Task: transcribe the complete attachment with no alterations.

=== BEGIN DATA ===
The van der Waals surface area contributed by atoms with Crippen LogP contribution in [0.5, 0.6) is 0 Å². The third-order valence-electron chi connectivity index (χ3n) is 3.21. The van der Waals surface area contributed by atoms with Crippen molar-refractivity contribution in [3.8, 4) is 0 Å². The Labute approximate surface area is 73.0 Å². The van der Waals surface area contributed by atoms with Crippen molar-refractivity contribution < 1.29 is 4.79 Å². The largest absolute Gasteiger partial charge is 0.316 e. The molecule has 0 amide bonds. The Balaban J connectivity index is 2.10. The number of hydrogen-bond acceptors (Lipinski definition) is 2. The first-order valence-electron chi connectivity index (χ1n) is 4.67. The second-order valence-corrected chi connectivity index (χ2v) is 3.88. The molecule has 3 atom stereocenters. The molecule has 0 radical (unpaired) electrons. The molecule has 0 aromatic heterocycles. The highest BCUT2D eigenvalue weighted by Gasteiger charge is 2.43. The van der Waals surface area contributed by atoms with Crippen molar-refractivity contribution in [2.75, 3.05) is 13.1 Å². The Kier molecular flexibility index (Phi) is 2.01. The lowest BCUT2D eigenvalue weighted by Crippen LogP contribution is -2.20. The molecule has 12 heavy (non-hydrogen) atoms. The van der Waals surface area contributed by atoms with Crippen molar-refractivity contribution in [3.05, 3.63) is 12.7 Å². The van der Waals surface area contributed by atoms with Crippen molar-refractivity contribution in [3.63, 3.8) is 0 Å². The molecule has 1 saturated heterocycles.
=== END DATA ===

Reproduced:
The van der Waals surface area contributed by atoms with Crippen LogP contribution in [0.5, 0.6) is 0 Å². The third-order valence-electron chi connectivity index (χ3n) is 3.21. The van der Waals surface area contributed by atoms with Crippen molar-refractivity contribution in [3.8, 4) is 0 Å². The Labute approximate surface area is 73.0 Å². The van der Waals surface area contributed by atoms with Crippen molar-refractivity contribution < 1.29 is 4.79 Å². The largest absolute Gasteiger partial charge is 0.316 e. The molecule has 0 amide bonds. The Balaban J connectivity index is 2.10. The number of hydrogen-bond acceptors (Lipinski definition) is 2. The first-order valence-electron chi connectivity index (χ1n) is 4.67. The second-order valence-corrected chi connectivity index (χ2v) is 3.88. The molecule has 3 atom stereocenters. The molecule has 0 radical (unpaired) electrons. The molecule has 0 aromatic heterocycles. The highest BCUT2D eigenvalue weighted by Gasteiger charge is 2.43. The van der Waals surface area contributed by atoms with Crippen molar-refractivity contribution in [2.75, 3.05) is 13.1 Å². The Kier molecular flexibility index (Phi) is 2.01. The lowest BCUT2D eigenvalue weighted by Crippen LogP contribution is -2.20. The molecule has 12 heavy (non-hydrogen) atoms. The van der Waals surface area contributed by atoms with Crippen molar-refractivity contribution in [3.05, 3.63) is 12.7 Å². The van der Waals surface area contributed by atoms with Crippen molar-refractivity contribution in [3.63, 3.8) is 0 Å². The molecule has 1 saturated heterocycles.